If you’ve never before heard the below famous quote by Mark Twain, consider its almost supernatural prescience along with its sardonicism:
“October: This is one of the peculiarly dangerous months to speculate in stocks. The others are July, January, September, April, November, May, March, June, December, August and February.”
Twain said that a hundred years ago or so – far before it was actually true. Had he chosen to begin with October randomly? Or had T.H. White’s Merlin and Archimedes zoomed backward past his epoch and whispered in his ear?
Either way, October is famous for being a wild month for stocks, some of the most historic crashes in history have taken place upon its playing field. Jeff Hirsch at Stock Trader’s Almanac has the data (emphasis mine):
October has a dreadful history of market crashes such as in 1929, 1987, the 554-point drop on October 27, 1997, back-to-back massacres in 1978 and 1979, Friday the 13th in 1989 and the 733-point drop on October 15, 2008. During the week ending October 10, 2008, Dow lost 1,874.19 points (18.2%), the worst weekly decline in our database going back to 1901, in point and percentage terms.
But as much as we’d like to fret, we must also keep in mind that October has had the magical ability to serve as inflection point in times of market stress. Not that it applies this year, with our 20% S&P gain headed into the month, but in the 37 years between 1928 and 2011 in which the S&P ran into October negative on the year, they’ve turned around in all but 8 instances. Yes, October deserves it’s reputation for being crashtastic – but it has also earned a rep as a time for turnarounds, too.
Here’s the Almanac again: “But October has also been a turnaround month—a ‘bear killer’. Twelve post-WWII bear markets have ended in October: 1946, 1957, 1960, 1962, 1966, 1974, 1987, 1990, 1998, 2001, 2002 and 2011.”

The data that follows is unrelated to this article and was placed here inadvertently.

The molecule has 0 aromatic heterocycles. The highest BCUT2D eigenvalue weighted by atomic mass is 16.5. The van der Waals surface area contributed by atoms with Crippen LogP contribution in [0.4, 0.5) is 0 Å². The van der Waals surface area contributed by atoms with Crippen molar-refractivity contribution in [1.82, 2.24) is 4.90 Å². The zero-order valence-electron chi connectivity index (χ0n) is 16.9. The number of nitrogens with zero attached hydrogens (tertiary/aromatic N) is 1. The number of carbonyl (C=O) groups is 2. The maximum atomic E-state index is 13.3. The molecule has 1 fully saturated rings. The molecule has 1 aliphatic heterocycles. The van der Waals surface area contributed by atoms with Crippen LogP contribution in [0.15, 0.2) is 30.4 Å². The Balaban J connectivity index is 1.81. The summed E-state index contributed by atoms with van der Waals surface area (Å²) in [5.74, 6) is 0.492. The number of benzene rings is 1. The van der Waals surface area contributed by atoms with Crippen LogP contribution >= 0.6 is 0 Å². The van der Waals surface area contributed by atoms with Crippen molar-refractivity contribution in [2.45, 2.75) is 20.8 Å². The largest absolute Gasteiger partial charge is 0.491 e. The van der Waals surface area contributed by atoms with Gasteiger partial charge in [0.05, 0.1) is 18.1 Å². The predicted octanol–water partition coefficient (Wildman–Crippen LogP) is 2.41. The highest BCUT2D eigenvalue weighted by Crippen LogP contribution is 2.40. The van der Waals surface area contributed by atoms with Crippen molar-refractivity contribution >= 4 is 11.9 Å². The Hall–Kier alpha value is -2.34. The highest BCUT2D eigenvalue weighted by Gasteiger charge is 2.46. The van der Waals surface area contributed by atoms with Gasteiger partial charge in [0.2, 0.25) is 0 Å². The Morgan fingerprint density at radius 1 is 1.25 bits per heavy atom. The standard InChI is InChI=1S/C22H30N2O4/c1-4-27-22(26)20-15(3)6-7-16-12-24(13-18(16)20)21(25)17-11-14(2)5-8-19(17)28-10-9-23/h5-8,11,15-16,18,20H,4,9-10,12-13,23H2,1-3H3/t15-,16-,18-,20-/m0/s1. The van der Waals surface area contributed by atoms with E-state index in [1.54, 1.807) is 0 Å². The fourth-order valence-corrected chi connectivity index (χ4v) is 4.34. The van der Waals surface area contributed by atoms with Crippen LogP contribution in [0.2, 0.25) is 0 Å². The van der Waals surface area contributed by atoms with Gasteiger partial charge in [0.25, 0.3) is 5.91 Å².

We don’t know, of course, whether or not the market will end this October higher or lower, but we do know it to be the most volatile month of the year. CXO Advisory looked at seasonal patterns of volatility and put together this great chart encompassing the 1990-2011 period to demonstrate the spasmodic nature of the October Vix:
And if October is normally volatile, this month should be no different, especially given the fiscal fight that’s already underway. Despite the fact that history has shown the impact of these types of government flare-ups to be muted (chart here), this does not stop people from reacting.
Crash month, bear killer, last 30-day period before the “best six months” (Nov-April), month of volatility and of inflection points – call it what you will.
For shorter-term traders, October should offer some phenomenal opportunities to trade the vol they’ve been denied for so long. For investors, the key is to not mistake volatility for risk – a classic mistake made over and over again, an emotionally-driven cognitive blind-spot that is routinely exploited by the purveyors of expensive products on Wall Street.
Wild market action does not require wild investor re-action, in fact it is just the opposite that will most likely see us through.